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Re: [albanach] Need Help with Laird's Heir...

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  • Sharon L. Krossa
    ... Note that the style of _the_ MacX for chiefs of Highland clans (with MacX style chiefly titles) is really a modern English language style, not
    Message 1 of 8 , Nov 27, 2006
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      At 5:34 PM -0800 11/24/06, Ingela F. Hyatt wrote:
      >Greetings Everyone,
      >
      >My name is Ingela F. Hyatt, and I joined about a month ago because
      >my next book takes place completely in Scotland (and because Cindy
      >Vallar recommended this group).
      >
      >I was wondering if you could help me with something.
      >
      >In my WIP, the hero is the fourth son of the MacLochlainn,

      Note that the style of "_the_ MacX" for chiefs of Highland clans
      (with MacX style chiefly titles) is really a modern English language
      style, not particularly reflective of historical practice. The chief
      of Clann Domhnaill (Clan MacDonald) was "Mac Domhnaill"
      ('MacDonald'), not "an Mac Domhnaill" ('the MacDonald'), and to the
      best of my knowledge in the Middle Ages they didn't use "the" for
      MacX titled Highland chiefs, even when speaking Scots/English.

      >and his
      >father and three brothers were killed in an ambush by another clan,
      >so he is being brought home to look after the clan. Now, the Eldest
      >son (who's dead) has a baby boy.
      >
      >What I want to know would the eldest's son be the next Laird? And
      >if so, would that make the hero the guardian? And if so, what would
      >the clan call him? What would his title be? And how old would the
      >boy have to be before he could take over as Laird?

      As discussed earlier in another thread on this mailing list, there is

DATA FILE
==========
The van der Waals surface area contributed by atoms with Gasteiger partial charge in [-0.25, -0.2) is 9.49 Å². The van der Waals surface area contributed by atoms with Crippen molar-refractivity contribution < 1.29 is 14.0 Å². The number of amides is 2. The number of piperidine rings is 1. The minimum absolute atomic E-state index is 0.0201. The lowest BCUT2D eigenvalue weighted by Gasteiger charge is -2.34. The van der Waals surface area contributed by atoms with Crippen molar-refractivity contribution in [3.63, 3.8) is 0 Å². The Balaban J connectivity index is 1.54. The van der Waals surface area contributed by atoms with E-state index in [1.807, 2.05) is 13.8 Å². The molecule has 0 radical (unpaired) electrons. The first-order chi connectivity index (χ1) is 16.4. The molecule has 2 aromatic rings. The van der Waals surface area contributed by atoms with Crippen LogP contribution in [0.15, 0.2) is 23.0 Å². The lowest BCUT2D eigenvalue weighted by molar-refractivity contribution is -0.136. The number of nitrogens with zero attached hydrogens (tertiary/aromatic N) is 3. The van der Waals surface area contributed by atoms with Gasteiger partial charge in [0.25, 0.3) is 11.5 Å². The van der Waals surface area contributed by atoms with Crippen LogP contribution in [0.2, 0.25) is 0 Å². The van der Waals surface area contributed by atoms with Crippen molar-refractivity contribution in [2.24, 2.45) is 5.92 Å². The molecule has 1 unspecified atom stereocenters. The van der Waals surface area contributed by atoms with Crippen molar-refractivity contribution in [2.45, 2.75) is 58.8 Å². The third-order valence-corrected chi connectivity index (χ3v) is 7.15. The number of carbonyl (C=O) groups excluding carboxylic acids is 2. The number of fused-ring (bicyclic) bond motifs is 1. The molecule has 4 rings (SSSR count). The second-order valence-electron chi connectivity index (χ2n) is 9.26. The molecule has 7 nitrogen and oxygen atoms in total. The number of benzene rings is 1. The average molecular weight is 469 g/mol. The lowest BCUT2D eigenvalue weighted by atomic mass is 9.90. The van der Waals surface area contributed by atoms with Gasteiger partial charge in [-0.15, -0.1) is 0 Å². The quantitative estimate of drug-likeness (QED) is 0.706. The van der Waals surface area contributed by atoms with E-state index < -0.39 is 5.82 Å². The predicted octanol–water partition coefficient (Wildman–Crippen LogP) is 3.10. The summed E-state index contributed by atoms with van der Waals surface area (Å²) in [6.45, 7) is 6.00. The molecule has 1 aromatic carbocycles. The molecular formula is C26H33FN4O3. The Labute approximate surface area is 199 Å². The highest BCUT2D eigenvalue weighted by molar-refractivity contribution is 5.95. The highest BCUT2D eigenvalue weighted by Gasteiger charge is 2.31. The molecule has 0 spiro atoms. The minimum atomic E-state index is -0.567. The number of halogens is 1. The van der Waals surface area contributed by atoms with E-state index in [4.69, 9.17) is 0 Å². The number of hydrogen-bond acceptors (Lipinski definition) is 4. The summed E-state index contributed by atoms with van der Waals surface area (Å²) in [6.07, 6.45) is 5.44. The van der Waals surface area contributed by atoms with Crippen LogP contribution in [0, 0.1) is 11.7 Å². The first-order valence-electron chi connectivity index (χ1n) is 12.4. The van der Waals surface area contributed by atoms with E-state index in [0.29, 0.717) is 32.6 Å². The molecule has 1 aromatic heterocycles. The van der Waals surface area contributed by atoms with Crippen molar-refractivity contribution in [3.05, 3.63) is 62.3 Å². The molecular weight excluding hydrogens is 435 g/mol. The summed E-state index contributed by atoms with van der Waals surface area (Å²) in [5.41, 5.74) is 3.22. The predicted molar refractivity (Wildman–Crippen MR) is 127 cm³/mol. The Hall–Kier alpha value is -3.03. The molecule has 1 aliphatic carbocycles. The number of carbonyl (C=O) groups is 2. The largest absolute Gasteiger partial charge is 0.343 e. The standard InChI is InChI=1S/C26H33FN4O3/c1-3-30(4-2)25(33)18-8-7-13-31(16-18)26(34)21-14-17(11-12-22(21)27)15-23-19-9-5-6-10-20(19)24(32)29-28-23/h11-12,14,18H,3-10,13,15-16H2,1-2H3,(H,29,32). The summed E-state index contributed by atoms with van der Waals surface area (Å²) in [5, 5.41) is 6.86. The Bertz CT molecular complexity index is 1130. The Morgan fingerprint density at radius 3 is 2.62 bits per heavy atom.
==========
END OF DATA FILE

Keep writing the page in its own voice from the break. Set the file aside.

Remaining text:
a difference between noble titles and clan chiefships.

      Noble titles (Earl, Lord/Laird, etc.) in the Highlands went by the
      exact same laws as noble titles in the Lowlands, specifically, male
      primogeniture of like degree (the eldest surviving son inherited, and
      failing sons, the eldest surviving daughter).

      Clan chiefships, on the other hand, were not something governed by
      the general laws of Scotland, but were specific to Highland culture,
      and the question of how they were passed from one chief to the next
      is more complex. In the early Middle Ages they followed the rules of
      what is usually called in English "tanistry" (the successor chosen by
      the derb fine from among eligible [male] relatives), but in the later
      Middle Ages they seem to have followed a hybrid of tanistry and male
      primogeniture (whether of like degree or male only I don't myself
      know for sure, though I suspect male only), in which in general
      inheritance of the chiefship followed primogeniture, with the
      occasional deviation when primogeniture did not produce a
      satisfactory result.

      Add to this that essentially anyone who held/owned land outside a
      burgh was a "laird", and that land inheritance followed the same
      inheritance pattern (in both Highlands and Lowlands), which was again
      male primogeniture of like degree (only with, failing sons, all
      daughters inheriting equally, dividing the land).

      All of which is to say, being the clan chief is not the same as being
      the laird, and the baby boy you describe would inherit his father's
      land and so the lairdship, while he may or may not inherit the clan
      chiefship.

      The hero may or may not be the baby's guardian (or rather, his tutor,
      to use the medieval Scots legal term for the person in charge of a
      minor male under age 14, or female under age 12, and their property)
      -- it would depend on whether his father had designated someone else
      (or anyone at all) to be his tutor in his will, etc.

      The basics are that the father could name most anyone he wanted (male
      or female) as tutor to his child. If the father had not named anyone
      at all, then the nearest agnate relative aged 25 or more would be
      appointed the child's tutor by the courts (that is, the nearest male
      related to the father in the male line). Failing such a person (or
      such a person accepting the role), a tutor (male or female) would be
      appointed by the king. Further, there appears to have been a strong
      tendency to consider the mother the appropriate person to be tutor to
      a child, unless the father had named someone else tutor in his will.
      However, if the mother (or any female tutor) married, then she could
      no longer remain tutor.

      (I won't go into what happens between age 12/14 and 21, as that
      doesn't appear to be relevant to your scenario...)

      >Sorry for asking so many questions... LOL But if anyone can give
      >me some answers, that would be great!

      May I recommend the books in my Scottish Medieval Bibliography as a
      good place to start when researching a novel set in medieval
      Scotland? See